Argonne National Laboratory Center for Nanoscale Materials U.S. Department of Energy
block copolymers

This film of block copolymers shows the material's characteristic tendency to separate into distinct regions.

Molecular Stencils Bring New Possibilities for Solar Energy

Scientists in the Electronic & Magnetic Materials & Devices Group, together with other Argonne scientists, have begun to use molecular "stencils" to pave the way to new materials that could potentially find their way into future generations of solar cells, catalysts, and photonic crystals.  Their technique is dubbed sequential infiltration synthesis (SIS), which relies on the creation of self-assembled nanoscale chemical domains into which other materials can be grown.

In SIS, a film composed of block copolymers acts as a template that can be used to create a highly tunable patterned material. It is an extension of atomic layer deposition (ALD), a popular technique for materials synthesis that is often used by some Argonne scientists. Rather than simply layering two-dimensional films of different nanomaterials on top of one another, however, SIS allows scientists to construct materials with much more complex geometries.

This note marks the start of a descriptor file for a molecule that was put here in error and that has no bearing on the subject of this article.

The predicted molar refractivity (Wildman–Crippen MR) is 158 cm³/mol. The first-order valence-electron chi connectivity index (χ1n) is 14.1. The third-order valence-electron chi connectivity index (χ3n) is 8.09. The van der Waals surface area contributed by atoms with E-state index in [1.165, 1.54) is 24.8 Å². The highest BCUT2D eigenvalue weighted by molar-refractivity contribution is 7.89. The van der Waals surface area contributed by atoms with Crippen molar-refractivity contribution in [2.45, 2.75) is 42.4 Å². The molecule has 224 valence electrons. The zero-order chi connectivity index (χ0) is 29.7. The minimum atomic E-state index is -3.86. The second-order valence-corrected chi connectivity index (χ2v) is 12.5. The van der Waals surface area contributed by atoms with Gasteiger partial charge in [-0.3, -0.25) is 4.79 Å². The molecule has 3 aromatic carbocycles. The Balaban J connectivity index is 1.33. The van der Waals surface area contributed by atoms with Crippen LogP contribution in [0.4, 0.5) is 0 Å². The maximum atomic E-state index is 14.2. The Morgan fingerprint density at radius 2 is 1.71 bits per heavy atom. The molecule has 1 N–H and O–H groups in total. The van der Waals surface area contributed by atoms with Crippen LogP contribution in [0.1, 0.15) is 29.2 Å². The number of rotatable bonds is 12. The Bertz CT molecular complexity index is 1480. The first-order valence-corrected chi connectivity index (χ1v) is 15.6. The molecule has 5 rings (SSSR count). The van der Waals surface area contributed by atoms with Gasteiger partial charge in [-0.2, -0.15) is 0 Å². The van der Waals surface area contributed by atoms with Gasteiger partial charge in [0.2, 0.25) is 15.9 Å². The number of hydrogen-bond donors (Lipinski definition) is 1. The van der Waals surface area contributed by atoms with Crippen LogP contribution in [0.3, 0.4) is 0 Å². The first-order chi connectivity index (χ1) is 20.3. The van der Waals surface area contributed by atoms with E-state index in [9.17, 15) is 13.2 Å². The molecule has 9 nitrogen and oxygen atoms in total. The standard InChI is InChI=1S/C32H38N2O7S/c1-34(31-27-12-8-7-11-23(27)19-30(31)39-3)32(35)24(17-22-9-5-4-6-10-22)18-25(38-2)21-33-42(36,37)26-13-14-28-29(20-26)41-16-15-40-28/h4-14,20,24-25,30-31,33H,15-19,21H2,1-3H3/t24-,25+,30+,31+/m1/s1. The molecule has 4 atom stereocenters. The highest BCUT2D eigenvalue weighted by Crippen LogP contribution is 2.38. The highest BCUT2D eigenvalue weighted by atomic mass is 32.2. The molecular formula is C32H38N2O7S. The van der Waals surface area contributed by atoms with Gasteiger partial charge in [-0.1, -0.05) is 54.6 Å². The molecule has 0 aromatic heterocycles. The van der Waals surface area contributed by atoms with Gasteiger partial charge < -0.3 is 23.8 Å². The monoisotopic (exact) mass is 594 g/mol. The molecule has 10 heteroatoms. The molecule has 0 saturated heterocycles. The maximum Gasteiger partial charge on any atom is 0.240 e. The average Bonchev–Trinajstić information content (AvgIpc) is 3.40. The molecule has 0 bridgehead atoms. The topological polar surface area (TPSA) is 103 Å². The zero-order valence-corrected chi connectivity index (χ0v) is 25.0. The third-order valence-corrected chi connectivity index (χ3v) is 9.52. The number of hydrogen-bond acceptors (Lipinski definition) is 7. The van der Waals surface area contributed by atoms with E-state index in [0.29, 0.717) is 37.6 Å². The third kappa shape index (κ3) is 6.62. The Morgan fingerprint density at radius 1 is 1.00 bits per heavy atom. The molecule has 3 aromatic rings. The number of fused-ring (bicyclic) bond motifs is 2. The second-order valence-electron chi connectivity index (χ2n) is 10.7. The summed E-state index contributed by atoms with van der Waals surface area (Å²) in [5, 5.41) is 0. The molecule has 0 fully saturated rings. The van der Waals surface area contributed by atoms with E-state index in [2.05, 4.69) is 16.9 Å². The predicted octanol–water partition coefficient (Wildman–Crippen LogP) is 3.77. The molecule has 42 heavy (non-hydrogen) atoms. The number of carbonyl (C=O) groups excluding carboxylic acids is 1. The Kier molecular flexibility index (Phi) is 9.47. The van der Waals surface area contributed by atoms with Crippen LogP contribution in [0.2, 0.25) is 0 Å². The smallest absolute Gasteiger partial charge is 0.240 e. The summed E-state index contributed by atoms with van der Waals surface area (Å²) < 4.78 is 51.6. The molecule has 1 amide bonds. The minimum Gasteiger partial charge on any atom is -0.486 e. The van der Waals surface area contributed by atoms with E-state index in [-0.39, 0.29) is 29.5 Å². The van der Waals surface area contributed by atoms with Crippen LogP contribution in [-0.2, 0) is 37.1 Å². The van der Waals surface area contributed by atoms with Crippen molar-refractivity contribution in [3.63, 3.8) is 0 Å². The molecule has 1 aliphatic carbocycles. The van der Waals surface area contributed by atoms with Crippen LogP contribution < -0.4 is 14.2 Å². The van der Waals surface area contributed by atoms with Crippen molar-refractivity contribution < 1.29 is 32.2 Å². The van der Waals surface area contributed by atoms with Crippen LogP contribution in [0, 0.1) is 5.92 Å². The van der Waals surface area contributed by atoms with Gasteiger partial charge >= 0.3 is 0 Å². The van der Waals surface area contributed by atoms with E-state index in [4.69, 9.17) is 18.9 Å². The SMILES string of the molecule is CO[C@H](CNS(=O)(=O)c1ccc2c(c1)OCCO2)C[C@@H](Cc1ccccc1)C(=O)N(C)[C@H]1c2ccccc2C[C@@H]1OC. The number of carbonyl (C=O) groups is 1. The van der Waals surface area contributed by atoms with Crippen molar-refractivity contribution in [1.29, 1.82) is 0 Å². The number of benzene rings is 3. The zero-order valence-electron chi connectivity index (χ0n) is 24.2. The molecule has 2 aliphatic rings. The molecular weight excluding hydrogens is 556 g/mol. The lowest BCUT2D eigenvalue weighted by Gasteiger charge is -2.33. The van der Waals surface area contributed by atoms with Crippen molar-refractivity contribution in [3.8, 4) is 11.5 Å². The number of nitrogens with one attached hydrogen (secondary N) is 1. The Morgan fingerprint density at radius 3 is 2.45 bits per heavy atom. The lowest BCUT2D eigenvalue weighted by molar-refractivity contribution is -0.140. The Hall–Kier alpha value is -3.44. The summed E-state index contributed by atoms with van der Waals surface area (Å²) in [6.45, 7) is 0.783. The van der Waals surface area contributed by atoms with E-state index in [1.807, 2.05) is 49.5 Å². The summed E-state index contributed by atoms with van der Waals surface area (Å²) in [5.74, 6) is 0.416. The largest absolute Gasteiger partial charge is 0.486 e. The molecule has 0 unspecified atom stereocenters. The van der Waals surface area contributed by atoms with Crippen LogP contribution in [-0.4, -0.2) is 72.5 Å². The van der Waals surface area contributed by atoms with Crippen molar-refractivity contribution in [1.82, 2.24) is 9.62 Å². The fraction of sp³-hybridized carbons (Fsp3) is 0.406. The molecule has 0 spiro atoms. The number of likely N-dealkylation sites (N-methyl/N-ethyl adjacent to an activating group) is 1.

S. Darling et al., "Making complex nanomaterials with molecular stencils," SPIE (January 20, 2010)

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